Scientists and leading climate experts have voiced concerns about the outcomes of the COP26 climate conference, in Glasgow. Those who spoke to the BBC praised the conference for getting countries to agree to meet again next year to pledge deeper emissions cuts. And they welcomed agreements on forests, innovation and especially methane – from fossil fuel extraction and livestock.
But the scientists fear politicians won’t deliver. And they say the hope of holding temperature rises to 1.5C above pre-industrial levels is far too unambitious anyway.
The experts say that with a temperature rise so far of just 1.1C, the world is already in a state of dangerous heating, with record temperatures, wildfires, floods and droughts.
Prof Sir David King, former UK chief scientist,told me: “Of course heating is already at a dangerous level. Greenland is sitting in blue sea for three months losing ice. Temperatures in the polar summer were 32C … the forests were on fire.
“Even if we cut emissions completely we’d still be in a difficult place because of the amount of greenhouse gases in the atmosphere already.”
There’s a similar message from Prof Piers Forster, coordinating lead author for the Intergovernmental Panel on Climate Change. “People are already dying and species are becoming extinct with current temperatures,” he said. “We have locked in centuries of sea level rise.
“1.5C has become the talisman for the safest we can hope for this century. But the more we learn the more we realise there is no safe limit [for emissions].”
The scientists we contacted appreciated that COP offered practical solutions.
There’s relief that after 22 previous COPs, there is at last reference to the need to phase down fossil fuels – although there’s dismay that India and China watered down the wording at the last minute. And there are widespread fears that politicians won’t keep their promises.
Prof Gail Whiteman, founder of Arctic Basecamp, said the summit had produced “mixed results”. She said: “There’s a lot of pretty good pledges on the table – but is there going to be enough action? I don’t know. I’m worried.”
And Prof Tim Lenton, from Exeter’s Global Systems Institute, added: “On the plus side, the coalition of civil society, business, finance, NGOs and others around COP26 is starting to drive real progress.
“But we are still heading for more than 2°C of global warming, which risks triggering multiple climate tipping points [when natural systems collapse because of increased temperatures]. We are still in a climate crisis.”
“We all need to persuade our political leaders to join us in the great transformation,” he added. “The international policy process is moving slower than the climate system.”
It’s that gap – between policy, action and science – that so alarms climate experts.
The UK, for instance, is acknowledged to be a global leader in policy, setting out domestic targets to achieve near zero emissions by 2050.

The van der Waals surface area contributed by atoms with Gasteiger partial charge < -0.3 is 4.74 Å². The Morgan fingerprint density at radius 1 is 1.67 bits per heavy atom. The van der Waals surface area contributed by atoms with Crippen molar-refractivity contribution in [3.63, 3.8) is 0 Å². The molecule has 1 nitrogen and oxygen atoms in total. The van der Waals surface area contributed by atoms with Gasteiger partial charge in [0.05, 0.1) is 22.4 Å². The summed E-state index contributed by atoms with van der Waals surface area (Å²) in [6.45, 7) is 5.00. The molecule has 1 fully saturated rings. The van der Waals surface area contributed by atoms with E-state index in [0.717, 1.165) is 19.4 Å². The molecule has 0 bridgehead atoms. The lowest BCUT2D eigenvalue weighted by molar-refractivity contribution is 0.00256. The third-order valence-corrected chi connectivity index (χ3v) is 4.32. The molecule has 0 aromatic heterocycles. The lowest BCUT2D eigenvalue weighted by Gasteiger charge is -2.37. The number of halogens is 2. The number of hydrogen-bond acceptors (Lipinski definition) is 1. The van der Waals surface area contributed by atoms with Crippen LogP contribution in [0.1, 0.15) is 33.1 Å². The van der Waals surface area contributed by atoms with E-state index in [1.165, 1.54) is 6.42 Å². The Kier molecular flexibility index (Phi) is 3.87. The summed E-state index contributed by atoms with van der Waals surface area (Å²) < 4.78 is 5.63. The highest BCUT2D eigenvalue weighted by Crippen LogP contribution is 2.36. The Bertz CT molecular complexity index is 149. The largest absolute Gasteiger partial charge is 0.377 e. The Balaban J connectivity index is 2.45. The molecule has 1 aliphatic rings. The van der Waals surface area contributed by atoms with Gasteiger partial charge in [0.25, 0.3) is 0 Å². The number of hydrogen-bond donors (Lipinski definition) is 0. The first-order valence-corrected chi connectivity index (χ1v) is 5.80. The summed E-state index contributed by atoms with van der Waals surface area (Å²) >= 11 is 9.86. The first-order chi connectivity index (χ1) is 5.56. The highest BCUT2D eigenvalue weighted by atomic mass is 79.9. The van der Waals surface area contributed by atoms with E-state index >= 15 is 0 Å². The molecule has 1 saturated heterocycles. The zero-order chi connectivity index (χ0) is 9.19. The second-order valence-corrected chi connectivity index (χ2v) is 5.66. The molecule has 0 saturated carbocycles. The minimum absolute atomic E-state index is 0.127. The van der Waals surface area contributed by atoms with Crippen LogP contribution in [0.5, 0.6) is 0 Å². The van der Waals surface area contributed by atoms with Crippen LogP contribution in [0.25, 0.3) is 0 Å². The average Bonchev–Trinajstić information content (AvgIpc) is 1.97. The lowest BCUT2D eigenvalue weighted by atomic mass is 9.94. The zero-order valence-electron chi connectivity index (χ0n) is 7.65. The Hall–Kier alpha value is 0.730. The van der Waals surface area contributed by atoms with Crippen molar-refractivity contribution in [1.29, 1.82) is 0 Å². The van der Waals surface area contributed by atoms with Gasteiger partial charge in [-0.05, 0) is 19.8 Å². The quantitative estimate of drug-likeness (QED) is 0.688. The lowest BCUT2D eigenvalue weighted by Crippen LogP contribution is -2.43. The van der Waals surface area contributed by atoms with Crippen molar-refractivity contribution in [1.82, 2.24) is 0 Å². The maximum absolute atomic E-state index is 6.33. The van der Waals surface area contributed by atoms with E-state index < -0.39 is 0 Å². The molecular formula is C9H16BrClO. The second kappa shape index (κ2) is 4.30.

But the government has consistently failed to reach its previous climate change targets. While it’s lauded for policies such as phasing out conventional cars, it’s failing on home insulation.
To the astonishment of the scientists, Chancellor Rishi Sunak didn’t mention climate change in his budget on the eve of COP26.
Too little, too late?
Prime Minister Boris Johnson, meanwhile, continues to insist that carbon cuts can be made by technology alone, with little or no change in behaviour – even though the advisory Climate Change Committee insists that targets for 2030 can’t be hit without a combination of both.
There are similar policy tangles in the US. President Joe Biden is struggling to get his green measures through Congress, and his $1tr infrastructure programme for roads, bridges, airports and ports will produce many millions of tonnes of emissions from the concrete and steel used to make them – as well as the traffic that will be generated by them.
President Biden may have led the pact to cut methane emissions – but he won’t match Mr Johnson’s pledge on cars. And Americans are still buying huge SUVs.
The US climate envoy John Kerry estimates that if nations really apply themselves, temperature rises could be held to 1.8C. The scientists say that’s too little, too late.
Prof Richard Betts, of the Met Office Hadley Centre, told me: “We could still avoid further increases in the impacts of climate change with greater ambition.
“But until we completely stop building up carbon dioxide in the atmosphere, we will still continue the heating of the climate and causing evermore severe risks and impacts.”
Ed Hawkins,professor of climate science at the University of Reading,warned: “There is a slope, which we are already sliding down. The sooner we stop sliding – through deep, sustained and immediate reductions in greenhouse gas emissions – the less severe the consequences will be.”
An even more profound challenge comes from Julian Allwood, professor of engineering and the environment at the University of Cambridge. He told me the solutions being discussed in Glasgow depend on unrealistic amounts of clean electricity, carbon capture and biomass.
“If you compare the amount with what’s available today and any plausible growth rate, there’s no possibility we will have enough of those,” he said.
“We therefore need a different sets of policies such as using half the amount of electricity. We must cut levels of flying, shipping, cement and ruminants because there’s no way of dealing with them”.
This is an unpalatable message for politicians who want to achieve a stable climate by tweaking Business As Usual.